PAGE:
Dancing With The Gays

 

(SAN FRANCISCO) The tag line for the “California Dreaming” dance competition offers a brighter variation on the 60’s Mamas And The Papas ballad: “All the leaves are brown and the skies are Gay.”

The ballroom dance-off gives amateurs and professionals the opportunity to show their skills… but in a same sex setting.

“It’s something that’s barely breaking the surface, I just feel it’s really important that everyone has a chance to dance with a partner they like,” event judge Chris Beroiz said.

Beroiz is also a choreographer for ABC Television.  He says he’s served as dance judge at several same-sex ballroom competitions across California.

And They Can Dance

And They Can Dance

“California Dreaming” is one of three major same-sex ballroom face offs in the state.

Event co-producer Jeff Chandler says the Bay Area is often the anchor of the ballroom universe on the West Coast.

“Prior to this… this competion has happened twice before, and it’s been in the East Bay in Oakland,” Chandler said, “and we really wanted to bring it into the city, and this is the first year we’ve done that.”

More than 150 competitors, some from other states, converged on the Landmark Hotel Whitcomb.   The day’s events include dozens of dance competions in several different ballroom styles.

“Everything from Waltz, Foxtrot, Tango, Quickstep, Samba, Cha Cha, Rumba,” Chandler said, “everything they do on ‘Dancing with the Stars’, we’ll do here.”

Among the competitors is amateur dancer Le Truong.  He’s been dancing for five years, and for this competition he’s paired with professional dancer Heintje Soriano who has been dancing for more than fifteen.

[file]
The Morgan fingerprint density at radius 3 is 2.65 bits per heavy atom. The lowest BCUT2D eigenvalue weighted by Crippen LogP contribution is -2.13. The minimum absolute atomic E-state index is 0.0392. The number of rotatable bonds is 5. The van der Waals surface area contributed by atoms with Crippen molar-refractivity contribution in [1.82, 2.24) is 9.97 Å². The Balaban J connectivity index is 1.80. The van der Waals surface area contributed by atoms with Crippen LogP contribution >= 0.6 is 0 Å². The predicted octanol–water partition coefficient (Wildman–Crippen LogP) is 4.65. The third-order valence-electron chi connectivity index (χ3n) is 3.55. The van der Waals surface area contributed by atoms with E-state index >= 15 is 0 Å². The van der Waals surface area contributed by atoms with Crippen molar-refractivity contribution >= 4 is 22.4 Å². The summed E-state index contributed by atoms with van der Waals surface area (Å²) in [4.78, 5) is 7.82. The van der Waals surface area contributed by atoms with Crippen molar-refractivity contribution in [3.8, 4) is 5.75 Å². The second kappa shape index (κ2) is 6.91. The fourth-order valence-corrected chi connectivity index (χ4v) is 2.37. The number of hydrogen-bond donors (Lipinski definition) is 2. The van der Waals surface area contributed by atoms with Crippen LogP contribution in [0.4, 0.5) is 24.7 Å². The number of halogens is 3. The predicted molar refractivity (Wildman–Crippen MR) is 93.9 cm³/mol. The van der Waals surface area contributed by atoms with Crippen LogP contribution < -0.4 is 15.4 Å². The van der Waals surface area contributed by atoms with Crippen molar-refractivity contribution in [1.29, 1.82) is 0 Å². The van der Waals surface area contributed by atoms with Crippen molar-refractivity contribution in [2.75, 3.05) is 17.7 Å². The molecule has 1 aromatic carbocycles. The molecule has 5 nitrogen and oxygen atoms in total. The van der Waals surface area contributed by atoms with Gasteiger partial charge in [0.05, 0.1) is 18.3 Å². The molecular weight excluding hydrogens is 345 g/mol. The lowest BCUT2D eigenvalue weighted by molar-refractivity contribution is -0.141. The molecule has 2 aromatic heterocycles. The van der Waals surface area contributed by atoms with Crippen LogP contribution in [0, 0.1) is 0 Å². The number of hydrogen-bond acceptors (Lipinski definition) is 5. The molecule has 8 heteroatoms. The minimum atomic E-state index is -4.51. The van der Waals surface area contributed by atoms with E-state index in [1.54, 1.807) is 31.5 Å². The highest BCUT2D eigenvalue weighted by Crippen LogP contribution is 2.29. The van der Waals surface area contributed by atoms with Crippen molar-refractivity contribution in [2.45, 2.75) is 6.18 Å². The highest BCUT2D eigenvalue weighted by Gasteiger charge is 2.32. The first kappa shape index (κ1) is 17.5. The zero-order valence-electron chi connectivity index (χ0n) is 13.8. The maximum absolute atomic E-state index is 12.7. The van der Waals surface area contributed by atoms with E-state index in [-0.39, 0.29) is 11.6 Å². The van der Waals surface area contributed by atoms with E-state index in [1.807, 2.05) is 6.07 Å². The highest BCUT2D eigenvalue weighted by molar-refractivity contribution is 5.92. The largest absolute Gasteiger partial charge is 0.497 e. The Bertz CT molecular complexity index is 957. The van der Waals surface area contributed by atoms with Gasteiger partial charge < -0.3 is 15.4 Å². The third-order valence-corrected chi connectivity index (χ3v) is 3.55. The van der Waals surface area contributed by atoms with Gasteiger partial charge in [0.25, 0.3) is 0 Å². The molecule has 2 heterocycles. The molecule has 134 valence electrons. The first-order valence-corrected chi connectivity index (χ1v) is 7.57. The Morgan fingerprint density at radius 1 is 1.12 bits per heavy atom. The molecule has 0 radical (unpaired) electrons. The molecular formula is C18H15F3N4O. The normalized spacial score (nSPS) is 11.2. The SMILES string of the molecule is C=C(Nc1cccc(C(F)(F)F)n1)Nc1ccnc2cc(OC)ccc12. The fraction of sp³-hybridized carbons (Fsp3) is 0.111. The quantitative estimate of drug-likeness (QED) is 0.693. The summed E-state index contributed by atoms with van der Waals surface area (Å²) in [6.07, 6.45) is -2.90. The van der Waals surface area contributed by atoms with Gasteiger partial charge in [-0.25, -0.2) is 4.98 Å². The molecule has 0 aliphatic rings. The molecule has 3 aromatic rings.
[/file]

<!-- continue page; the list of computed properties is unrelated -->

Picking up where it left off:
Truong and Soriano have spent most of their dance careers paired with women.

“Same sex competions, I’ve done only one other one,” Truong said as he prepared for his heats.

The two have only been working with each other for a month.  Soriano says he’s spent much of his career teaching female competitors.

But he says same sex ballroom is actually more difficult than opposite sex competitions.

“In same sex competition it’s different because you basically switch leads and follows,” Soriano said, “so you have to find a partner who knows everything and knows what they’re doing.”

Chandler said these competitions offer dancers and audience members a chance to be who they really are, and get recognized for skills they may have taught others, but never got to celebrate in other settings.

“The same sex thing, I mean it’s so stark in Ballroom Dancing, you know the Fred and Ginger type ideal, ” Chandler said, “and to see two men do a beautiful Waltz, or two women do a romantic Rumba, it really strikes home for a lot of people.”

185 Comments

  1. Ron Jenkins says:

    Great article, Sergio! Thanks so much for covering the event!

    Ron Jenkins

  2. Christopher Beroiz says:

    Sergio,

    Great job! I appreciate you helping in sharing Our Love of Dance, Our Lust for Art, and Our Lifestyle. If you ever need anything , do not hesitate to ask.

    Christopher Beroiz

  3. Shirlene Bolf says:

    You have a new fan! I love your stuff here and will be back again.

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